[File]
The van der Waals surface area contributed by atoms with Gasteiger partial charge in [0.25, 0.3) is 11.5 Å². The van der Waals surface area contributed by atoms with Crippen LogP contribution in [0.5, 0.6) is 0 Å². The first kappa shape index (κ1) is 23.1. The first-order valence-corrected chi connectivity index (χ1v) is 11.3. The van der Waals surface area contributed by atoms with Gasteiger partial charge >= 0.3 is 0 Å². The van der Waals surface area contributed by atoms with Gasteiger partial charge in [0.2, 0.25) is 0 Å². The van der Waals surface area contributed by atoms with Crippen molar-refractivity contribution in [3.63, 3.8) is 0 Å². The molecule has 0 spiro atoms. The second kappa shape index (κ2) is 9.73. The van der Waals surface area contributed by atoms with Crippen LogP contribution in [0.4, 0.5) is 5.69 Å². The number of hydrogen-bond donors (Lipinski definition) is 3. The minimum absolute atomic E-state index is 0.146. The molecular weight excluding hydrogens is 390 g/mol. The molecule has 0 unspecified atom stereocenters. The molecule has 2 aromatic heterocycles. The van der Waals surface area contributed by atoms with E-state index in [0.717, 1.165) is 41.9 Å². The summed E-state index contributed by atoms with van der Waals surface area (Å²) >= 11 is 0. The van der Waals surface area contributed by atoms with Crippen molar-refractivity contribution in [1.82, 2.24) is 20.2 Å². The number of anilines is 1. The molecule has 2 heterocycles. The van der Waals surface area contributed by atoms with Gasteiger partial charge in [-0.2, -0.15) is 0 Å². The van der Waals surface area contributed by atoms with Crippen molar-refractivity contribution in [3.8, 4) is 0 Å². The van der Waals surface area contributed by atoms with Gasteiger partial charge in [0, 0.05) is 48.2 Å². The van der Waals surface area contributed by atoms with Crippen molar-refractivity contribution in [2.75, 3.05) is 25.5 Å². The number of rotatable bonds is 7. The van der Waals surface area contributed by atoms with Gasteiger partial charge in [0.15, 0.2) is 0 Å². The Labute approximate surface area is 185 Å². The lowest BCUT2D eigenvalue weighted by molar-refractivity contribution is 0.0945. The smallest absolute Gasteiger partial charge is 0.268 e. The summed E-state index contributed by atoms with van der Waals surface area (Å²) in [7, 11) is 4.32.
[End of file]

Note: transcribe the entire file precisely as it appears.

The van der Waals surface area contributed by atoms with Gasteiger partial charge in [0.25, 0.3) is 11.5 Å². The van der Waals surface area contributed by atoms with Crippen LogP contribution in [0.5, 0.6) is 0 Å². The first kappa shape index (κ1) is 23.1. The first-order valence-corrected chi connectivity index (χ1v) is 11.3. The van der Waals surface area contributed by atoms with Gasteiger partial charge >= 0.3 is 0 Å². The van der Waals surface area contributed by atoms with Gasteiger partial charge in [0.2, 0.25) is 0 Å². The van der Waals surface area contributed by atoms with Crippen molar-refractivity contribution in [3.63, 3.8) is 0 Å². The molecule has 0 spiro atoms. The second kappa shape index (κ2) is 9.73. The van der Waals surface area contributed by atoms with Crippen LogP contribution in [0.4, 0.5) is 5.69 Å². The number of hydrogen-bond donors (Lipinski definition) is 3. The minimum absolute atomic E-state index is 0.146. The molecular weight excluding hydrogens is 390 g/mol. The molecule has 0 unspecified atom stereocenters. The molecule has 2 aromatic heterocycles. The van der Waals surface area contributed by atoms with E-state index in [0.717, 1.165) is 41.9 Å². The summed E-state index contributed by atoms with van der Waals surface area (Å²) >= 11 is 0. The van der Waals surface area contributed by atoms with Crippen molar-refractivity contribution in [1.82, 2.24) is 20.2 Å². The number of anilines is 1. The molecule has 2 heterocycles. The van der Waals surface area contributed by atoms with Gasteiger partial charge in [-0.2, -0.15) is 0 Å². The van der Waals surface area contributed by atoms with Crippen molar-refractivity contribution in [3.8, 4) is 0 Å². The van der Waals surface area contributed by atoms with Gasteiger partial charge in [0, 0.05) is 48.2 Å². The van der Waals surface area contributed by atoms with Crippen molar-refractivity contribution in [2.75, 3.05) is 25.5 Å². The number of rotatable bonds is 7. The van der Waals surface area contributed by atoms with Gasteiger partial charge in [0.15, 0.2) is 0 Å². The Labute approximate surface area is 185 Å². The lowest BCUT2D eigenvalue weighted by molar-refractivity contribution is 0.0945. The smallest absolute Gasteiger partial charge is 0.268 e. The summed E-state index contributed by atoms with van der Waals surface area (Å²) in [7, 11) is 4.32.